Heading toward the determination of the winner of the 2013-14 Learfield Sports Directors’ Cup, gostanford.com will provide a progression of each of Stanford’s 19 consecutive victories. Here is the seventh, in 2000-01:
Directors' Cup No. 7 (2000-01) | 2000-01 Season In Photos
THE MOST NOTABLE aspect of Stanford’s seventh consecutive Directors’ Cup season was the presence of three players who, one could argue, were the school’s best ever in their sports: softball’s Jessica Mendoza, soccer’s Ryan Nelsen, and tennis’ Laura Granville.
Mendoza was at her best in 2001, cracking 14 home runs, carrying a .405 batting average and leading Stanford’s softball team into its first College World Series.
The Cardinal, in its first season with newly-constructed permanent seating at the Boyd and Jill Smith Family Stadium, assembled a 54-15-1 record and for the first time played host to an NCAA regional, which the Cardinal shot through with a 4-1 record.
Mendoza, a junior, was the catalyst. She earned the third of her four first-team All-America selections. Besides her hitting, Mendoza robbed opponents of home runs and made game-saving diving catches from center field. Her run-scoring double in the eighth inning gave Stanford a 2-1 victory over LSU in the CWS, and the Cardinal went 2-2 in Oklahoma City to finish tied for third place.
In Directors’ Cup terms, the softball team’s efforts added 75 points to Stanford’s total in securing its seventh consecutive Waterford crystal trophy.
Stanford had one national championship team, in women’s tennis, and 13 among the nation’s top five, and 15 in the top 10.
Top-10 Stanford teams were in women's swimming and diving (2nd), men's swimming and diving (2nd), women's water polo (2nd), baseball (2nd), women's cross country (3rd), softball (3rd), men's cross country (4th), fencing (4th), men's outdoor track and field (4th), men's tennis (5th), men's basketball (5th), men's soccer (5th), women's gymnastics (7th), women's outdoor track and field (8th) and women's golf (9th). The Cardinal recorded points in the maximum of 10 women's and 10 men's sports.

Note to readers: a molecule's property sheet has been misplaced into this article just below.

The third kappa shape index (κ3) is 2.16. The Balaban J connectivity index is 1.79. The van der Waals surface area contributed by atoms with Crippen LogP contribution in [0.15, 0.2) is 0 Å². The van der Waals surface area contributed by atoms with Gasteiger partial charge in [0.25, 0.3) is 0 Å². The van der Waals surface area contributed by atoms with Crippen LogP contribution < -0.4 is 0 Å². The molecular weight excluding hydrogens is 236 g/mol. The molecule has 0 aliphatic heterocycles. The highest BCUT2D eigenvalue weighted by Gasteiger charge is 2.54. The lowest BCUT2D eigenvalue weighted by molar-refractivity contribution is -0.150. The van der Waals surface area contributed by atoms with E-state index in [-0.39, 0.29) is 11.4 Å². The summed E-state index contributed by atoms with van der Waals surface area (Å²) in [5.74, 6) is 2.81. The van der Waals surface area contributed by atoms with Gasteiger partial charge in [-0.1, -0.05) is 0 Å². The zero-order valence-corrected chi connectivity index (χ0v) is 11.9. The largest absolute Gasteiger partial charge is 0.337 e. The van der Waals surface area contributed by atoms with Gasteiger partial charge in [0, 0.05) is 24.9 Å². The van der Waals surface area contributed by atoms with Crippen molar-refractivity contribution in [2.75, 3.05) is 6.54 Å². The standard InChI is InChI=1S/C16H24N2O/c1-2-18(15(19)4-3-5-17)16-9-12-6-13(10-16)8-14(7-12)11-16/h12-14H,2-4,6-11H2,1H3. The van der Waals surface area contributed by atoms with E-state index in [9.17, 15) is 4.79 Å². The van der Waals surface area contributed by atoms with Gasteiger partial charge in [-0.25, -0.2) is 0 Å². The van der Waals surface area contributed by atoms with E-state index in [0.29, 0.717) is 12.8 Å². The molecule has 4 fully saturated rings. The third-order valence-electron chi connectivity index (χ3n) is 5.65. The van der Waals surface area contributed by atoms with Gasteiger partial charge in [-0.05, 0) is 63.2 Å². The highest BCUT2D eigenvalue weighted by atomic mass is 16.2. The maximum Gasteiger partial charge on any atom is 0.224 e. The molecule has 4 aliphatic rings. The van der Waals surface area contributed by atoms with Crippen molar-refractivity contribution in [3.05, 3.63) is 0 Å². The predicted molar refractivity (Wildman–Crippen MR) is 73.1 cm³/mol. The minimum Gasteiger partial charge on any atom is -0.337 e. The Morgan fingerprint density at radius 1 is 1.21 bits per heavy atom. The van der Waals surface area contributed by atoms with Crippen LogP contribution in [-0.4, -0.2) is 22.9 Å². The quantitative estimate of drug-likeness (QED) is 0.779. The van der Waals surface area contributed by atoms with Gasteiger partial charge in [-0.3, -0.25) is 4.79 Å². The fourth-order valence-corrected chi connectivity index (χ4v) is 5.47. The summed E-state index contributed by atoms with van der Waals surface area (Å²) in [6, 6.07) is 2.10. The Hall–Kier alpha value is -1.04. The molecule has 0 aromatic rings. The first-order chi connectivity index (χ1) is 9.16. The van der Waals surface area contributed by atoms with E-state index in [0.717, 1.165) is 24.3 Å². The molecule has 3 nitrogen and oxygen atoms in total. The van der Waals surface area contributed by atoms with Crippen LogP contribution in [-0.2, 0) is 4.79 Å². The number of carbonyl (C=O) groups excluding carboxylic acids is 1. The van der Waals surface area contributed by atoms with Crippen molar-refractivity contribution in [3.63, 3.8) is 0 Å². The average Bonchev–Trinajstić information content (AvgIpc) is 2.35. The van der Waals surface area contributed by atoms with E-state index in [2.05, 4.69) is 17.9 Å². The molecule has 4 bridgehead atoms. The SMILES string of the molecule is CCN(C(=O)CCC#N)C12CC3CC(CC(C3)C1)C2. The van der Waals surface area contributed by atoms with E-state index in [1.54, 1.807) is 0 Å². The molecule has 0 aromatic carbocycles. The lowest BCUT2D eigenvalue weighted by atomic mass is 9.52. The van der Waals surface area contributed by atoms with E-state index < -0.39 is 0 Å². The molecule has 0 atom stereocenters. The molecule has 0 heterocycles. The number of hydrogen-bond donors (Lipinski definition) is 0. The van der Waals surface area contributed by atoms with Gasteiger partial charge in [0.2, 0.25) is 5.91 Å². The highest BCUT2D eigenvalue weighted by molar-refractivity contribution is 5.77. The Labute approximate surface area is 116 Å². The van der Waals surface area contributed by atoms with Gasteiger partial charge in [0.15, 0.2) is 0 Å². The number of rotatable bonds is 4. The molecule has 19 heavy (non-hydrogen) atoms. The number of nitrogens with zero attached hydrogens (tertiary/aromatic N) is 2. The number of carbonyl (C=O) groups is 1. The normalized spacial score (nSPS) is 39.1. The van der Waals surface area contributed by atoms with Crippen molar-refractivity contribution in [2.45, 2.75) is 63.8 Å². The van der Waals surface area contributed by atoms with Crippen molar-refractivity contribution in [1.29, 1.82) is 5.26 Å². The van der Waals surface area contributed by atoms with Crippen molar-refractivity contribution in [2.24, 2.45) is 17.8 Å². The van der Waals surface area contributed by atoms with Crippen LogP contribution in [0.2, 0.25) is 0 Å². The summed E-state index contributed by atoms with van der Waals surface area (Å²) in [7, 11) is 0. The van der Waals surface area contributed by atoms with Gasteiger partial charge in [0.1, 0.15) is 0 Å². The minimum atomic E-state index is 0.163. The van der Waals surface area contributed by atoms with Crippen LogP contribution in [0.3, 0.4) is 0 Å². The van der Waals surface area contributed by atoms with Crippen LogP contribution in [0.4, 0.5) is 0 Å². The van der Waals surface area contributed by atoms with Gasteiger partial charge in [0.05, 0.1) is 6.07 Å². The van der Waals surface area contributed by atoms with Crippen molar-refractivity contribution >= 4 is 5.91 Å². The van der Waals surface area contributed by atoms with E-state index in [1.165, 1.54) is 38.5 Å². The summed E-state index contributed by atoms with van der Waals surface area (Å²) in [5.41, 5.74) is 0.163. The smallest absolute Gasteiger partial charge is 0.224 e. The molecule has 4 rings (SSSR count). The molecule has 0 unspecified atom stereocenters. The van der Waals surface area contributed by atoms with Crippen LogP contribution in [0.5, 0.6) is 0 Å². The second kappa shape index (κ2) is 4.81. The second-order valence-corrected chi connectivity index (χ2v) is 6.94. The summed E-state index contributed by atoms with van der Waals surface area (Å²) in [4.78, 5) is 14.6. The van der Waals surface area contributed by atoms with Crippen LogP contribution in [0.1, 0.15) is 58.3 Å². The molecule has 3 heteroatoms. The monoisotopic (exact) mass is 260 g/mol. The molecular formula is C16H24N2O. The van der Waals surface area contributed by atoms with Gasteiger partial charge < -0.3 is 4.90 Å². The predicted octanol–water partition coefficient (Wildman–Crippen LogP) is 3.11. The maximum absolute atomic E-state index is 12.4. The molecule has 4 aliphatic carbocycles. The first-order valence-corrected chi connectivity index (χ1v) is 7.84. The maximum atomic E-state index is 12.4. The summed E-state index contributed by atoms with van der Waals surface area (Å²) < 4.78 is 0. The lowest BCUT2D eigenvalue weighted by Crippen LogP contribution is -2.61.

The national title was the 12th for women’s tennis and spearheaded by Laura Granville, who won her second consecutive NCAA singles title.
During her two seasons at Stanford, Granville set a still-standing NCAA record of 58 consecutive singles victories. Though she turned pro early, Granville returned to Stanford in 2012 to earn her history degree and now is head coach at Princeton.
From a world perspective, there are few Stanford athletes with the recognition factor of Nelsen. The New Zealand native played two seasons of soccer at Stanford, helping the Cardinal into a pair of NCAA tournaments, including the 2000 quarterfinals.
Nelsen was a first-team All-America as a defensive midfielder and was named NSCAA Scholar-Athlete of the Year. There never has been anyone better at Stanford, and that fact has been hammered home by the accomplishments of his professional career.
Nelsen played nine seasons in the English Premier League, serving as captain of the Bladkburn Rovers for six of them. He also captained New Zealand at the 2010 World Cup, as the All Whites earned their first-ever points in the competition.
* * *
More highlights from 2000-01:
• The Stanford baseball team, powered by the bats of future major leaguers Ryan Garko and Carlos Quentin, and the arm of Jeremy Guthrie, went 51-17 and advanced to the College World Series championship game for the second consecutive season.
• Misty Hyman followed up on her 2000 Olympic gold medal by winning the 200-yard butterfly at the NCAA Championships, helping the Cardinal to a second-place team finish, and winning the Al Masters Award, Stanford Athletics’ top honor.
• Adam Messner won the 200 fly and Anthony Robinson captured the 50 freestyle to lead Stanford to second in the NCAA men’s swimming and diving championships.
• Shannon Montague won her second consecutive solo national title in synchronized swimming.
• Jonathon Riley won two NCAA titles in track and field, as part of the Cardinal’s indoor distance medley relay team, and as the outdoor 5,000 champion.
The Final Count:
1) Stanford, 1,359
2) UCLA, 1,138
3) Georgia, 890.5
4) Michigan, 864.5
5) Arizona, 863
Stanford’s Top Scoring Teams:
1, Women’s tennis, 100 points; 2 (tie), Baseball, men’s swimming and diving, women’s swimming and diving, each 90; 5 (tie), women’s cross country, men’s track and field, each 80.
Directors' Cup No. 1: 1994-95
Directors' Cup No. 2: 1995-96
Directors' Cup No. 3: 1996-97
Directors' Cup No. 4: 1997-98
Directors' Cup No. 5: 1998-99
Directors' Cup No. 6: 1999-2000